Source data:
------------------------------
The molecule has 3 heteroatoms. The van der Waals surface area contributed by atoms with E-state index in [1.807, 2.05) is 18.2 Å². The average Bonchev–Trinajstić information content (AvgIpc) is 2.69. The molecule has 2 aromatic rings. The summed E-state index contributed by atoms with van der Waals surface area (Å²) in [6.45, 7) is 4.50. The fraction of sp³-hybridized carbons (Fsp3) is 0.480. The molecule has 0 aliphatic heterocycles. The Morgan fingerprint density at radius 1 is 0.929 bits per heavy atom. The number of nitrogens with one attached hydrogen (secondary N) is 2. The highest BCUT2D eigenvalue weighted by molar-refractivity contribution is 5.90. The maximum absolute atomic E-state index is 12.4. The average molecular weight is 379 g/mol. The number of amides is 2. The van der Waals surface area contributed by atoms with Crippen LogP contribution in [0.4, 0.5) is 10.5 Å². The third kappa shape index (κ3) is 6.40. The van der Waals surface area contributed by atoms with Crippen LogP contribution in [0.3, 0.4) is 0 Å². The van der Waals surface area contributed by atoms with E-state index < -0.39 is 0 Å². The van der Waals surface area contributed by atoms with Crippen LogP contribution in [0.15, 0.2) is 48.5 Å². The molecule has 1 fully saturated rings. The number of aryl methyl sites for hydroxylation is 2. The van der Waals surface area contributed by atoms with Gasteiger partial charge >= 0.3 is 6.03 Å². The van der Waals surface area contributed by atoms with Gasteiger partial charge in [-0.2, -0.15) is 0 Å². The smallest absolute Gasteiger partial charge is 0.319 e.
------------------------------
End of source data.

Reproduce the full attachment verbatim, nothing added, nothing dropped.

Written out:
The molecule has 3 heteroatoms. The van der Waals surface area contributed by atoms with E-state index in [1.807, 2.05) is 18.2 Å². The average Bonchev–Trinajstić information content (AvgIpc) is 2.69. The molecule has 2 aromatic rings. The summed E-state index contributed by atoms with van der Waals surface area (Å²) in [6.45, 7) is 4.50. The fraction of sp³-hybridized carbons (Fsp3) is 0.480. The molecule has 0 aliphatic heterocycles. The Morgan fingerprint density at radius 1 is 0.929 bits per heavy atom. The number of nitrogens with one attached hydrogen (secondary N) is 2. The highest BCUT2D eigenvalue weighted by molar-refractivity contribution is 5.90. The maximum absolute atomic E-state index is 12.4. The average molecular weight is 379 g/mol. The number of amides is 2. The van der Waals surface area contributed by atoms with Crippen LogP contribution in [0.4, 0.5) is 10.5 Å². The third kappa shape index (κ3) is 6.40. The van der Waals surface area contributed by atoms with Crippen LogP contribution in [0.3, 0.4) is 0 Å². The van der Waals surface area contributed by atoms with E-state index < -0.39 is 0 Å². The van der Waals surface area contributed by atoms with Crippen LogP contribution in [0.15, 0.2) is 48.5 Å². The molecule has 1 fully saturated rings. The number of aryl methyl sites for hydroxylation is 2. The van der Waals surface area contributed by atoms with Gasteiger partial charge >= 0.3 is 6.03 Å². The van der Waals surface area contributed by atoms with Gasteiger partial charge in [-0.2, -0.15) is 0 Å². The smallest absolute Gasteiger partial charge is 0.319 e.